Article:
Skip to Content
Humans and technology

A fingernail-size gadget could help prevent babies from being stillborn

August 9, 2019
an image of a pregnant woman's belly
an image of a pregnant woman's belly
an image of a pregnant woman's

Researchers have published a pilot study that introduces a new at-home, wearable device that could cut down on some of the 2.6 million stillbirths that occur every year around the world.

How does it work? The sensor is the same kind that reorients your smartphone’s screen when it detects motion. Chenxi Yang and Negar Tavassolian at Stevens Institute of Technology adapted that technology and embedded it in a small wearable patch. The result is kind of like a tiny seismograph: the fetal heartbeat causes the maternal abdomen to vibrate, which the sensor picks up on.

How accurate is it? Not perfect, but not too bad. Tavassolian said the accuracy rate on 10 pregnant women who wore the patch at NYU’s Langone Medical Center hovered around 80%—the team wants that rate to be closer to 99%. But it’s comparable to the accuracy of the electrode-based fetal cardiotocograms used in hospitals, the standard procedure for detecting fetal heart rate in expecting women.

Stillbirths often occur without warning. About one-third of all stillbirths happen without any previous complicating factors. Wearing a device like this could send women to the doctor at the earliest sign of trouble, which could in many cases save the fetus.

It’s part of a race to stop stillbirths. There are other products vying to get FDA approval to spot stillbirths before they happen. One is the Owlet, which uses an electrode band to track and record fetal heartbeat. Another is Rubi, which uses nanotechnology to track voltage changes in the fetus and then sends them to a smartphone.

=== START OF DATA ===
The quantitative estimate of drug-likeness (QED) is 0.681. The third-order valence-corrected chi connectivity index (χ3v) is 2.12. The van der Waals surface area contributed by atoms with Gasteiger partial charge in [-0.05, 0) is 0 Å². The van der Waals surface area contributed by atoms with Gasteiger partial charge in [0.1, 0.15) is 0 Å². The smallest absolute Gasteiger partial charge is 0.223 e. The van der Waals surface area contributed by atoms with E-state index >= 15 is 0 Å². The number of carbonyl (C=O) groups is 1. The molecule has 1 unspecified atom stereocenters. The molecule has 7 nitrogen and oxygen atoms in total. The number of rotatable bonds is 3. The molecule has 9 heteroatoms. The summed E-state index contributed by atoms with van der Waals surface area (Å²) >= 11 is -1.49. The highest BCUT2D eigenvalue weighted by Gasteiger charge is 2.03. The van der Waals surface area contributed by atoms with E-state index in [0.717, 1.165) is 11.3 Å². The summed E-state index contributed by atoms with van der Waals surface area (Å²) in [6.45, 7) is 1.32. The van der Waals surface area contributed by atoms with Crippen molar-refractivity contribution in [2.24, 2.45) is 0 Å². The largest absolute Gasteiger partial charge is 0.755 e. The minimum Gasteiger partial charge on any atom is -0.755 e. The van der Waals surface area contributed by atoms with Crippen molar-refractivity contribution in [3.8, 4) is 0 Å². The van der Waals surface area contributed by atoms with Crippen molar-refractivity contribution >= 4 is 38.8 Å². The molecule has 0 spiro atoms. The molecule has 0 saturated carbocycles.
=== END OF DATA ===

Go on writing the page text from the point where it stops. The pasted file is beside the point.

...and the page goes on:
How is this different? Yang and Tavassolian said their product is cheaper (less than $100), rechargeable (battery life is about 24 hours), and easier to use, without the bulky electrodes that hospitals use. 

This might go beyond tracking fetal heart rate and preventing stillbirths. Any expecting mom could, in theory, wear the device, and Tavassolian said the goal is for it to be used as early as possible. That means that it might also help track proper growth and movement of the fetus to help prevent other complications, making it potentially useful in tracking the health of both the unborn baby and the pregnant woman.

Deep Dive

Humans and technology

illustration showing various types of ancient and modern legal tender
illustration showing various types of ancient and modern legal tender

Money is about to enter a new era of competition

Digital technology is poised to change our relationship with money and, for some countries, the ability to manage their economies.

worldcoin orb
worldcoin orb

Deception, exploited workers, and cash handouts: How Worldcoin recruited its first half a million test users

The startup promises a fairly-distributed, cryptocurrency-based universal basic income. So far all it's done is build a biometric database from the bodies of the poor.

Las Vegas aerial view of neighborhood near desert
Las Vegas aerial view of neighborhood near desert

House-flipping algorithms are coming to your neighborhood

Despite millions of dollars in losses, iBuying’s failure doesn’t signal the end of tech-led disruption, just a fumbled beginning.

Stay connected

Illustration by Rose WongIllustration by Rose Wong

Get the latest updates from
MIT Technology Review

Discover special offers, top stories, upcoming events, and more.

Thank you for submitting your email!

Explore more newsletters

It looks like something went wrong.

We’re having trouble saving your preferences. Try refreshing this page and updating them one more time. If you continue to get this message, reach out to us at with a list of newsletters you’d like to receive.